Gorillas, Fake Books, and the Big Mac

MPL in Soho Square Since your response to last week's post about the time I spent in London was so positive, and you asked to hear more, here I am with another installment.

In the spring of 1981, my manager got me into the studio to record a four-song demo that she'd planned to shop around to various recording and production companies, not the least of which was MPL, Paul McCartney's company in London. I'm not sure why she contacted them. Maybe she had an inside track or something and had heard that he was looking into producing an unknown. I don't know. She received a phone call one afternoon though, telling us to come to London and then call them for an appointment. I left all that to her; I was busy writing and recording, and it was her job to sort out all of that stuff...

I'd found a song of Paul's in a fake book (Country Dreamer) that I'd never heard before, and we thought it might be a cool idea for me to arrange and record it in an effort to grab his attention. Because both Paul and I had dads who played in jazz groups when we were kids (his inspiration for When I'm Sixty-Four and Honey Pie), I asked my dad and his band if they'd like to back me up in the studio. The recording was right up Paul's alley, and was sandwiched strategically between the other three songs:

1. You Got The Love
- An upbeat song, heavy on 12-string (me), with guitar, bass, drums, and congas.

2. Circle Line - Me on piano and guitar, backed by guitar, bass, and drums.

3. Country Dreamer - Piano, muted trumpet, clarinet, muted trombone, and drums (my dad!)

4. To You - Just me and a piano. A slow ballad full of arpeggios. Pretty song.

The last song was written the night before my final studio session, which was the night before we were to leave for London. The heat was on. My manager (who also was my roommate and best friend at the time) told me to leave her alone to work out the details of the trip ("Go write a song or something!"). I was naturally excited and I guess I was bugging her with a million questions and daydreams. I went to the piano and composed the song in the time it took to play it. Consequently, it's one of my best songs.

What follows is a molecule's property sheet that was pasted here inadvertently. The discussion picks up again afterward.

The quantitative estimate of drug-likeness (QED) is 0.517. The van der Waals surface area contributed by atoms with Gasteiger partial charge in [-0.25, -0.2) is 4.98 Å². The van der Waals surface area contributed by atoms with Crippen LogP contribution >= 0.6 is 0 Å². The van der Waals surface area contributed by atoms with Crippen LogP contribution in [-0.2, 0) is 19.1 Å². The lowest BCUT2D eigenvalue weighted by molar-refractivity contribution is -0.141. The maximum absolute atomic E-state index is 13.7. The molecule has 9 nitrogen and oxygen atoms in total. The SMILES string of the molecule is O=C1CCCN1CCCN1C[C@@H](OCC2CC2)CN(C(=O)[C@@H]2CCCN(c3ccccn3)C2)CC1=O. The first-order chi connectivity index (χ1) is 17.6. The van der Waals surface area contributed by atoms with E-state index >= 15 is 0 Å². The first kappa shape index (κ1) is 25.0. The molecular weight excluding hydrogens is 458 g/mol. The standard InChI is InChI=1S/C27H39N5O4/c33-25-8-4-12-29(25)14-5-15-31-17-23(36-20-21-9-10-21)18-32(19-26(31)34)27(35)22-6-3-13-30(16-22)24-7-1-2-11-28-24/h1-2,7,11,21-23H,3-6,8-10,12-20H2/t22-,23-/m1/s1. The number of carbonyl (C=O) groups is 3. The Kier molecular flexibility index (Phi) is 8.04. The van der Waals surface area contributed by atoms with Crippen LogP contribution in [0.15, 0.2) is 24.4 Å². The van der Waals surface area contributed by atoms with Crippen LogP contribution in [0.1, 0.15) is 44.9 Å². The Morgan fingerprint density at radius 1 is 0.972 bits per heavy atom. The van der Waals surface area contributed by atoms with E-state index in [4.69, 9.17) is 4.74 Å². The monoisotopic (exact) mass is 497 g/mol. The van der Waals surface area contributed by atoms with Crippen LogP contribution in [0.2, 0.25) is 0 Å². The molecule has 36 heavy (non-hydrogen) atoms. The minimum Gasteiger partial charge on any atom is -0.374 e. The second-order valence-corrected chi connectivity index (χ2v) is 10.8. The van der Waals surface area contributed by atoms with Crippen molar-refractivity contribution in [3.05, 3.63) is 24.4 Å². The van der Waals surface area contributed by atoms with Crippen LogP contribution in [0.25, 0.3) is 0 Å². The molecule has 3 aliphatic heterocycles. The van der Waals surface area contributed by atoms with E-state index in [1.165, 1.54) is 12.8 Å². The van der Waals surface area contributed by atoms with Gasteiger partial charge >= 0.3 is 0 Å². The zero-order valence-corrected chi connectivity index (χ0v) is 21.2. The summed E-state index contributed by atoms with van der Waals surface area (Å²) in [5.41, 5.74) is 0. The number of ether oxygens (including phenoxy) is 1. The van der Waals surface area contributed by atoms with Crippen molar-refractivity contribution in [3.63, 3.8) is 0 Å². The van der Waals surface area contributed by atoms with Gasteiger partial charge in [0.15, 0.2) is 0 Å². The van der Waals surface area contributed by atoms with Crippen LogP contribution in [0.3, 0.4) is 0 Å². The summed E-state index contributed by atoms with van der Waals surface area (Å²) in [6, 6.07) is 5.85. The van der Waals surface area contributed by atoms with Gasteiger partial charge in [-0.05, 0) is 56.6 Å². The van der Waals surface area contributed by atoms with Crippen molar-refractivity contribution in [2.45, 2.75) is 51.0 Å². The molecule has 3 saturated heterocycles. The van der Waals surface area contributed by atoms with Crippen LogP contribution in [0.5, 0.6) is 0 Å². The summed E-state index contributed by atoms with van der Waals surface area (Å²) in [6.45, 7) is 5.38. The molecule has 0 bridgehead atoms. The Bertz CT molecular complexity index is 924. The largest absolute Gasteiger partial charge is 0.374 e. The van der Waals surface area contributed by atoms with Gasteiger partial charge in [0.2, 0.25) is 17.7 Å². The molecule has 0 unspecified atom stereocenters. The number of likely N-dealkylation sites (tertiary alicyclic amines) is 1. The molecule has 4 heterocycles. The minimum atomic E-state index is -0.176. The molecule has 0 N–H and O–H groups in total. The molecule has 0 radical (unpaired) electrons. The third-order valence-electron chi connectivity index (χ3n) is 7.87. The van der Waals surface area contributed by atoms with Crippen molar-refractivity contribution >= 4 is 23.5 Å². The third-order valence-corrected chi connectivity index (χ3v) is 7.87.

"Did you just now write that?" she asked.

She just shook her head and went back to her work.

 When we got to the studio the following evening to record a different song (I can't remember which one, but it was probably You Leave Me Speechless, a song that was later considered by Juice Newton), the mixer board broke down and they sent me to another studio. Unfortunately, I'd run overtime with my band and couldn't afford them for another session and make the trip to London, so something had to go.

The new studio had a lovely Yamaha grand piano and I suggested I record To You for the demo. Solo voice, no backups, no overdubbed harmonies—just me and a piano. I'd only played it once or twice, but the lyrics are the kind that stay with me, so I went through it one time while they adjusted the mics and the levels, then we recorded it in one take. When that stuff happens, it's just magical.

The next evening we were on a jet to London, my 4-inch reel-to-reel tape and 8x10 glossy promo pictures in hand. This is what I looked like at the time. Me and all that hair and makeup.

We stayed at a friend's house in Brighton. My manager called MPL the next morning, they made an appointment, and when the day came, we took the train up to London. I remember the zipper on my trousers broke on the way and I had to buy a packet of safety pins at Victoria Station to make things right. (Just to let you know that not everything that happens in the business is magical, this kind of crap happens too.)